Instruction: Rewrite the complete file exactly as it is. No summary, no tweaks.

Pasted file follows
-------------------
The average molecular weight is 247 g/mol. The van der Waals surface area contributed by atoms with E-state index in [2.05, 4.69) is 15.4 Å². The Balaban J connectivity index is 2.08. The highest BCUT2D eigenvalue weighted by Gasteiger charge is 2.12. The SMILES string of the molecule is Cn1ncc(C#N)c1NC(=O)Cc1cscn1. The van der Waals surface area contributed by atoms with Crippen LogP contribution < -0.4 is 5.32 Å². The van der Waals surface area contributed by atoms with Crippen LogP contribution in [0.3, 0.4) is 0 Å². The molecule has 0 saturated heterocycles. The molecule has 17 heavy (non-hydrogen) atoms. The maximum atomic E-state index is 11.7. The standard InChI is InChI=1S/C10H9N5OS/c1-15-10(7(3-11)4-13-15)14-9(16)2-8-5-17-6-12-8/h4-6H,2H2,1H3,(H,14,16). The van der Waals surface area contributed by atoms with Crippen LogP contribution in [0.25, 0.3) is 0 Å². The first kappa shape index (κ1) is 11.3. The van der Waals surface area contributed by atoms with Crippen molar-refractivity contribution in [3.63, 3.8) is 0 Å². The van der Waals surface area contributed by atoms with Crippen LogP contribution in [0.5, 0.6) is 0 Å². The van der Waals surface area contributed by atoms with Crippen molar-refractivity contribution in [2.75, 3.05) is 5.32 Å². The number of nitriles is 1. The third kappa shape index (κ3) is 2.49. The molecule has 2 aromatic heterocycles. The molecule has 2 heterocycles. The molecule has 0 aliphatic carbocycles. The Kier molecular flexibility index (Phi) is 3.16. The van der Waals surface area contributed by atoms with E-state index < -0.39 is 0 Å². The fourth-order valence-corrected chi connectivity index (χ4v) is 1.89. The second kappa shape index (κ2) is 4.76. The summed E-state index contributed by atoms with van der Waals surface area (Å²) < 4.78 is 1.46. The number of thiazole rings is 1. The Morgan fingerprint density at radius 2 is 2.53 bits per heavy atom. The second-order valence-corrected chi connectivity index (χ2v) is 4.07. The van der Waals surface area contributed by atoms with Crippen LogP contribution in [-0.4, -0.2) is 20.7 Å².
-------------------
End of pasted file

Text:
The average molecular weight is 247 g/mol. The van der Waals surface area contributed by atoms with E-state index in [2.05, 4.69) is 15.4 Å². The Balaban J connectivity index is 2.08. The highest BCUT2D eigenvalue weighted by Gasteiger charge is 2.12. The SMILES string of the molecule is Cn1ncc(C#N)c1NC(=O)Cc1cscn1. The van der Waals surface area contributed by atoms with Crippen LogP contribution < -0.4 is 5.32 Å². The van der Waals surface area contributed by atoms with Crippen LogP contribution in [0.3, 0.4) is 0 Å². The molecule has 0 saturated heterocycles. The molecule has 17 heavy (non-hydrogen) atoms. The maximum atomic E-state index is 11.7. The standard InChI is InChI=1S/C10H9N5OS/c1-15-10(7(3-11)4-13-15)14-9(16)2-8-5-17-6-12-8/h4-6H,2H2,1H3,(H,14,16). The van der Waals surface area contributed by atoms with Crippen LogP contribution in [0.25, 0.3) is 0 Å². The first kappa shape index (κ1) is 11.3. The van der Waals surface area contributed by atoms with Crippen molar-refractivity contribution in [3.63, 3.8) is 0 Å². The van der Waals surface area contributed by atoms with Crippen LogP contribution in [0.5, 0.6) is 0 Å². The van der Waals surface area contributed by atoms with Crippen molar-refractivity contribution in [2.75, 3.05) is 5.32 Å². The number of nitriles is 1. The third kappa shape index (κ3) is 2.49. The molecule has 2 aromatic heterocycles. The molecule has 2 heterocycles. The molecule has 0 aliphatic carbocycles. The Kier molecular flexibility index (Phi) is 3.16. The van der Waals surface area contributed by atoms with E-state index < -0.39 is 0 Å². The fourth-order valence-corrected chi connectivity index (χ4v) is 1.89. The second kappa shape index (κ2) is 4.76. The summed E-state index contributed by atoms with van der Waals surface area (Å²) < 4.78 is 1.46. The number of thiazole rings is 1. The Morgan fingerprint density at radius 2 is 2.53 bits per heavy atom. The second-order valence-corrected chi connectivity index (χ2v) is 4.07. The van der Waals surface area contributed by atoms with Crippen LogP contribution in [-0.4, -0.2) is 20.7 Å².